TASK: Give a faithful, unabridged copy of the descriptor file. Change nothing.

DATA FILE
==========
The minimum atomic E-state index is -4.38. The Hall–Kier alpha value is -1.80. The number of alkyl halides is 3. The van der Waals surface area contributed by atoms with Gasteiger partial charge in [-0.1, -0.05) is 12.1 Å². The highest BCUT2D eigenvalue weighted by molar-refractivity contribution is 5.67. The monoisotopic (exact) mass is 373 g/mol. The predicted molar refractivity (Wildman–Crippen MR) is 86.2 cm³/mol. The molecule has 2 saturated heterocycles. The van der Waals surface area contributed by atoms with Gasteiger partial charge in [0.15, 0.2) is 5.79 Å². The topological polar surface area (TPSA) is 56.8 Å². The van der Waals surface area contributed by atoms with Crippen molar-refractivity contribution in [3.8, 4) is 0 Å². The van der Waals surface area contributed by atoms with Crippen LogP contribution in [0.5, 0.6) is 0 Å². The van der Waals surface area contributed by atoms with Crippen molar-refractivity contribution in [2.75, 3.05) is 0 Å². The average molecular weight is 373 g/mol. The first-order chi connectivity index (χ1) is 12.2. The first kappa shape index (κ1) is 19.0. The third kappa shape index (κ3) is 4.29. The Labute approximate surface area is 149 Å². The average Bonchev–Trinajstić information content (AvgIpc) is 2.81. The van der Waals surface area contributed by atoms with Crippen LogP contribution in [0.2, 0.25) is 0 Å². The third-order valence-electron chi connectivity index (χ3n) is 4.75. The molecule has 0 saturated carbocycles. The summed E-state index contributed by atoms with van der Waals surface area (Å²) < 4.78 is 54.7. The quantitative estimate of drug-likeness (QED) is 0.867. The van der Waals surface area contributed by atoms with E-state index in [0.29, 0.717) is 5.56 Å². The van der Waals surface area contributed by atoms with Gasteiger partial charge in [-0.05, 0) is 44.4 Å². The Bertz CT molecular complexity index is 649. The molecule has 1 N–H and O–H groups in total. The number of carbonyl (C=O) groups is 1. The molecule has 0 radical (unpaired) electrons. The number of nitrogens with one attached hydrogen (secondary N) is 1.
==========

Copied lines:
The minimum atomic E-state index is -4.38. The Hall–Kier alpha value is -1.80. The number of alkyl halides is 3. The van der Waals surface area contributed by atoms with Gasteiger partial charge in [-0.1, -0.05) is 12.1 Å². The highest BCUT2D eigenvalue weighted by molar-refractivity contribution is 5.67. The monoisotopic (exact) mass is 373 g/mol. The predicted molar refractivity (Wildman–Crippen MR) is 86.2 cm³/mol. The molecule has 2 saturated heterocycles. The van der Waals surface area contributed by atoms with Gasteiger partial charge in [0.15, 0.2) is 5.79 Å². The topological polar surface area (TPSA) is 56.8 Å². The van der Waals surface area contributed by atoms with Crippen molar-refractivity contribution in [3.8, 4) is 0 Å². The van der Waals surface area contributed by atoms with Crippen LogP contribution in [0.5, 0.6) is 0 Å². The van der Waals surface area contributed by atoms with Crippen molar-refractivity contribution in [2.75, 3.05) is 0 Å². The average molecular weight is 373 g/mol. The first-order chi connectivity index (χ1) is 12.2. The first kappa shape index (κ1) is 19.0. The third kappa shape index (κ3) is 4.29. The Labute approximate surface area is 149 Å². The average Bonchev–Trinajstić information content (AvgIpc) is 2.81. The van der Waals surface area contributed by atoms with Crippen LogP contribution in [0.2, 0.25) is 0 Å². The third-order valence-electron chi connectivity index (χ3n) is 4.75. The molecule has 0 saturated carbocycles. The summed E-state index contributed by atoms with van der Waals surface area (Å²) < 4.78 is 54.7. The quantitative estimate of drug-likeness (QED) is 0.867. The van der Waals surface area contributed by atoms with E-state index in [0.29, 0.717) is 5.56 Å². The van der Waals surface area contributed by atoms with Gasteiger partial charge in [-0.05, 0) is 44.4 Å². The Bertz CT molecular complexity index is 649. The molecule has 1 N–H and O–H groups in total. The number of carbonyl (C=O) groups is 1. The molecule has 0 radical (unpaired) electrons. The number of nitrogens with one attached hydrogen (secondary N) is 1.